A team formed by students in the University of Macau (UM) Faculty of Health and Sciences (FHS) and Faculty of Science and Technology (FST) recently won a gold medal at the International Genetic Engineered Machine (iGEM) Competition, for the second consecutive year. The team was also ranked among the top five in the Environment Track of the competition. This year’s event attracted 249 teams from more than 40 countries and regions.
Under the guidance of FHS Assistant Professor Leo Lee Tsz On as well as Associate Professors Xie Ruiyu and Liu Tzu-Ming, the students designed a biofilm-removing system that uses genetically modified Escherichia coli (E. coli) to clean aquariums. Biofilm growth is a serious problem in water tanks, aquariums, and water pipes. It not only intensifies the colour and turbidity of the water, but also promotes the growth of germs. The team successfully developed a genetically engineered strain of E. coli to equip it with both detection and degradation functions so that it can remove biofilms attached to water tanks or pipes. To make the degrading system safe to use, the students designed a magnetic recovery system and proposed incorporating ferritin expression into the genetically modified E coli so that the germs can be effectively recycled after degrading the biofilms.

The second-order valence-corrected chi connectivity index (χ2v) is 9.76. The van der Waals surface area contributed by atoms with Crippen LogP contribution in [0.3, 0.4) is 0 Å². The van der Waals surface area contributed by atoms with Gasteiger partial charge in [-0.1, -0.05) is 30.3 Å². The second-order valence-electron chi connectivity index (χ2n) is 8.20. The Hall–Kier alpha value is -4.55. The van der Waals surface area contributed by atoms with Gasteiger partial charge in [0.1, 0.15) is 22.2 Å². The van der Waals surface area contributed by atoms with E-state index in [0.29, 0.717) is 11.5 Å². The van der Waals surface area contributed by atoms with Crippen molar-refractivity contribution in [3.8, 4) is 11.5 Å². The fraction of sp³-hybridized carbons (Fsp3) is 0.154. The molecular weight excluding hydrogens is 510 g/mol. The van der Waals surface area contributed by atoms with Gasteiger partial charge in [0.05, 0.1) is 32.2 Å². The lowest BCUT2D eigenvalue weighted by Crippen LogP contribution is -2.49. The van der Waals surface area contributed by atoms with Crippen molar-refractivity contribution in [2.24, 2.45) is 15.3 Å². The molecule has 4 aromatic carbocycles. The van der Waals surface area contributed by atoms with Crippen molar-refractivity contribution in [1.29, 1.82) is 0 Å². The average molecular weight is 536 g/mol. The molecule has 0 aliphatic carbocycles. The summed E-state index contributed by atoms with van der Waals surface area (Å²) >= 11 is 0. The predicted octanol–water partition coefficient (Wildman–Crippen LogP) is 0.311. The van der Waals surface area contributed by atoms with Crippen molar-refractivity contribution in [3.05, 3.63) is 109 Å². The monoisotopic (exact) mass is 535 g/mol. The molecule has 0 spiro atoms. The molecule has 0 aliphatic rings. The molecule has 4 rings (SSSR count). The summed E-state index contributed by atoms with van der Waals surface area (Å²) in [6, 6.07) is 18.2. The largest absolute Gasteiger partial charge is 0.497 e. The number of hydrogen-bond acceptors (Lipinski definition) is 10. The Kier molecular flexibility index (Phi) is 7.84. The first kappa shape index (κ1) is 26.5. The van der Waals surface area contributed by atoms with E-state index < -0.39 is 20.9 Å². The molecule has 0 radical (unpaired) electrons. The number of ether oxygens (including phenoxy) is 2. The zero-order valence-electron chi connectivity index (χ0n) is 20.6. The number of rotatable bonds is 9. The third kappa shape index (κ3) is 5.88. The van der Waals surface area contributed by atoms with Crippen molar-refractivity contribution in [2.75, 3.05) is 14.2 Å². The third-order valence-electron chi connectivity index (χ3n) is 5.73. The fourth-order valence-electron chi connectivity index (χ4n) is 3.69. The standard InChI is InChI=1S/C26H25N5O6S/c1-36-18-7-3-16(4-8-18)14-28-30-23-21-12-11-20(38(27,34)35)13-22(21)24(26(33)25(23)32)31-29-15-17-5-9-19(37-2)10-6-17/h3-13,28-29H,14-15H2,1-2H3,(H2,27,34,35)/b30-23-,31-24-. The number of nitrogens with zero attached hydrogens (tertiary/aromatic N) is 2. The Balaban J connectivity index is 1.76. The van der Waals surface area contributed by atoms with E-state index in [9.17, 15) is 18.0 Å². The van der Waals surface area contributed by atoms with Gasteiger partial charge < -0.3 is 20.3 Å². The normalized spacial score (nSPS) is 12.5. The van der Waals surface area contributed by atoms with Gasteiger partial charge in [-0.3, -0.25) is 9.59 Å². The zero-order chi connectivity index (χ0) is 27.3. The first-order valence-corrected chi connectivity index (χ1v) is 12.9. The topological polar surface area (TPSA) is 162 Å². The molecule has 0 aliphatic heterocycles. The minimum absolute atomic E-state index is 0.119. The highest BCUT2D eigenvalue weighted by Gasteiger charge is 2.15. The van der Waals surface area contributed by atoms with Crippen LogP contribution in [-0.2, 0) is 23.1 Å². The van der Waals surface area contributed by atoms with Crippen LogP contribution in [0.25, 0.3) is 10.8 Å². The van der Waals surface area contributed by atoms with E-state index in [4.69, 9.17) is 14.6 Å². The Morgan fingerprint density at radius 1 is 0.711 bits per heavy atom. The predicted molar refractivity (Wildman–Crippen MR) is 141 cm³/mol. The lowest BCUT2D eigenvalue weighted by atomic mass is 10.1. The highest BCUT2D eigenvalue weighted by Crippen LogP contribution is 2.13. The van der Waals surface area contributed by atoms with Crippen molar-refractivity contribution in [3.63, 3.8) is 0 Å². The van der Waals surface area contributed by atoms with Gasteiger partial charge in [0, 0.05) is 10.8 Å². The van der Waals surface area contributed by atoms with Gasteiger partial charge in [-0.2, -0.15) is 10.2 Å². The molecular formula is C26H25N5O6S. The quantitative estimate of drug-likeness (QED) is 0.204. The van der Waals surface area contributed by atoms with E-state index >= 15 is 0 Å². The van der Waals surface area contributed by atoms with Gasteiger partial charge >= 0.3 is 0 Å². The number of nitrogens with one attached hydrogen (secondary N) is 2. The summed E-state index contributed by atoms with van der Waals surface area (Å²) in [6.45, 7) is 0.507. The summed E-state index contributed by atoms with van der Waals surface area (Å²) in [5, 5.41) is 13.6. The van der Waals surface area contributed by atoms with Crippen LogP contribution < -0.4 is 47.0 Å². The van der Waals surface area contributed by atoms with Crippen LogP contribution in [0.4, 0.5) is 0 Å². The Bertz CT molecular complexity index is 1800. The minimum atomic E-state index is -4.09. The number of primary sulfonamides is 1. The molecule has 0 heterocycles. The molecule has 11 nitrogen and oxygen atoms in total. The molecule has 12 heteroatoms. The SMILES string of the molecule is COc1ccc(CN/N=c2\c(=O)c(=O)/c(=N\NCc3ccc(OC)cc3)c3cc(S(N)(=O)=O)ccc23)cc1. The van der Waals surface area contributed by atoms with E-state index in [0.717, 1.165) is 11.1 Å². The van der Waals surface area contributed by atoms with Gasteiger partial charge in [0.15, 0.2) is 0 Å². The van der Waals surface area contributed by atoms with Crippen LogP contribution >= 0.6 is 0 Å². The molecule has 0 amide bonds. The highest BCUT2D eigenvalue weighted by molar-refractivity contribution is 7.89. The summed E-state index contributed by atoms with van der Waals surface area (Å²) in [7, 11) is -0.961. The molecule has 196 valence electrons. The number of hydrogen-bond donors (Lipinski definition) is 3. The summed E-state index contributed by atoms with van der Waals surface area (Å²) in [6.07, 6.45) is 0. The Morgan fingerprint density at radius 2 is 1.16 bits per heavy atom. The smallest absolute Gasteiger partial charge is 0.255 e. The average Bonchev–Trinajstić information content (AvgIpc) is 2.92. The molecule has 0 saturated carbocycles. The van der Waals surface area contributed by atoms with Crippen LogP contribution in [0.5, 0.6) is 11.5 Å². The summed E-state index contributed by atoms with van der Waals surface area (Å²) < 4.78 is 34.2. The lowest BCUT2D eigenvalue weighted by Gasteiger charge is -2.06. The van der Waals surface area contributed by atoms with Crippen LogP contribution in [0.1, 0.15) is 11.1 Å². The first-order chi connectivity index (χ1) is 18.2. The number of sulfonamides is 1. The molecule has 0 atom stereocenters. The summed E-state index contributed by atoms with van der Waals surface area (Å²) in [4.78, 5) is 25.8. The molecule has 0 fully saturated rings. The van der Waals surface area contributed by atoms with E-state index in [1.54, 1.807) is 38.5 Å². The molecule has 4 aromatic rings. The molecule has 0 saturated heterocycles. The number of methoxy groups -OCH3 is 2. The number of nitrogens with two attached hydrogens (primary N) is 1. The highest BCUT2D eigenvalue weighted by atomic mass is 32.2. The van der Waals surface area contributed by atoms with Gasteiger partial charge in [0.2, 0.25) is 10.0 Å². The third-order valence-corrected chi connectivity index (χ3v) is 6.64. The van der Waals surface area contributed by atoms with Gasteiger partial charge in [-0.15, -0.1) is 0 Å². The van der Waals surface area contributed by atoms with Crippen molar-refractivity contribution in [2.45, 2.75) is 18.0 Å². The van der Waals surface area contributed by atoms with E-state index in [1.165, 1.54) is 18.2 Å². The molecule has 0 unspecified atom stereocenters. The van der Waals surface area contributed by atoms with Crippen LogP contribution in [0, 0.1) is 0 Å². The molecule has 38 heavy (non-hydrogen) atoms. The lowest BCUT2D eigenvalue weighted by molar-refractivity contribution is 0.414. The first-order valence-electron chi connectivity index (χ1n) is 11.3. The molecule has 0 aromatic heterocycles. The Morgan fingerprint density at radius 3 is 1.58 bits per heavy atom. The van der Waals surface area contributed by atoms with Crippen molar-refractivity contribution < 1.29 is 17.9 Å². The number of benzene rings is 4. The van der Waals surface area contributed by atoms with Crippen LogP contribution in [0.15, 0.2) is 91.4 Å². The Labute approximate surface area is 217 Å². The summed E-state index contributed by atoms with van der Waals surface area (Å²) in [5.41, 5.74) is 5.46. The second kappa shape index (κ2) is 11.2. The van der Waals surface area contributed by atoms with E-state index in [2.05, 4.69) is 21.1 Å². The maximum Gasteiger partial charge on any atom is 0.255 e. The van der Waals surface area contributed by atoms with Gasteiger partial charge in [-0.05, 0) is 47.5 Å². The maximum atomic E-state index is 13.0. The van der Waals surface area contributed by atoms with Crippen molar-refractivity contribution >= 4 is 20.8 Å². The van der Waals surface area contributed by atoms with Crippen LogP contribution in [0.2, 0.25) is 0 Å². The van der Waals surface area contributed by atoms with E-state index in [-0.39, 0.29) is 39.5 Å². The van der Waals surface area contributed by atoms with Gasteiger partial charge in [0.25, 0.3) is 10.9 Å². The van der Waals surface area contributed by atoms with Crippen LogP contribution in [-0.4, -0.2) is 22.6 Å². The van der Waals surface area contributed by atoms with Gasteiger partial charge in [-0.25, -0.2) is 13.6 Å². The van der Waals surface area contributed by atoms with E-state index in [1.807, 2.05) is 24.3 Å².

Feng Yuzhao, leader of the UM team and a third-year student in the FHS, admits that it was challenging to work on the project during the COVID-19 pandemic. However, all team members worked very hard, and eventually their efforts paid off. The students say they have benefited greatly from participating in the competition, because it has helped them grow, both academically and personally.
The UM students spent almost a year preparing for the competition. Besides laboratory work, they also participated in various external activities, including a site visit to Chimelong Ocean Kingdom and a video conference with representatives of Ocean Park Hong Kong. They also gave science lectures at high schools in Macao, encouraging high school students to solve problems that face humanity by pushing the boundaries of synthetic biology. In addition, the UM team and five other teams from educational institutions, namely Dalian University of Technology, the Southern University of Science and Technology, Tsinghua University, Wuhan University, and Tsuen Wan Public Ho Chuen Yiu Memorial College, have established an Anti-biofilm Community, through which the teams hope to exchange ideas and create collaborations to increase their knowledge of synthetic biology.
Prof Lee, Prof Xie, and Prof Liu also trained a team from Pui Ching Middle School (Macao) for the competition. The team also received a gold medal for a flame retardant protein production system they developed. Throughout the year, the team worked on the project in UM’s laboratories during their spare time.
The iGEM Competition is an international interdisciplinary competition that requires knowledge in synthetic biology, mathematics, computer sciences, and statistics. It was founded by the Massachusetts Institute of Technology in 2004 and became a global competition in 2005.